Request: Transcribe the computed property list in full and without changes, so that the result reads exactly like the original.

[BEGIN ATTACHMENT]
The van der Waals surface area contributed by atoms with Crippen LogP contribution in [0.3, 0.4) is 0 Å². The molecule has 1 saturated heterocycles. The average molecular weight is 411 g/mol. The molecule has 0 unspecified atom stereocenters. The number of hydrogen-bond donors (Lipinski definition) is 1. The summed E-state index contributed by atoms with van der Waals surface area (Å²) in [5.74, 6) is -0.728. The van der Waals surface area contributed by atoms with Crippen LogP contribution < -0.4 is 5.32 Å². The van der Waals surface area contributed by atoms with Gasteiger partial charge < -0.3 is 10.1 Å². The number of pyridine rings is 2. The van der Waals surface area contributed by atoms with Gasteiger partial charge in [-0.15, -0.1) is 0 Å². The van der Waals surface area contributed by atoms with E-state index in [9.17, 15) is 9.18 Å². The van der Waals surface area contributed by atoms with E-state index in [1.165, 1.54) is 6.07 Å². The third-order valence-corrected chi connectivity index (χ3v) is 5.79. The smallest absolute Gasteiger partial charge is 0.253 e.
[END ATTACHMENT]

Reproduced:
The van der Waals surface area contributed by atoms with Crippen LogP contribution in [0.3, 0.4) is 0 Å². The molecule has 1 saturated heterocycles. The average molecular weight is 411 g/mol. The molecule has 0 unspecified atom stereocenters. The number of hydrogen-bond donors (Lipinski definition) is 1. The summed E-state index contributed by atoms with van der Waals surface area (Å²) in [5.74, 6) is -0.728. The van der Waals surface area contributed by atoms with Crippen LogP contribution < -0.4 is 5.32 Å². The van der Waals surface area contributed by atoms with Gasteiger partial charge < -0.3 is 10.1 Å². The number of pyridine rings is 2. The van der Waals surface area contributed by atoms with Gasteiger partial charge in [-0.15, -0.1) is 0 Å². The van der Waals surface area contributed by atoms with E-state index in [9.17, 15) is 9.18 Å². The van der Waals surface area contributed by atoms with E-state index in [1.165, 1.54) is 6.07 Å². The third-order valence-corrected chi connectivity index (χ3v) is 5.79. The smallest absolute Gasteiger partial charge is 0.253 e.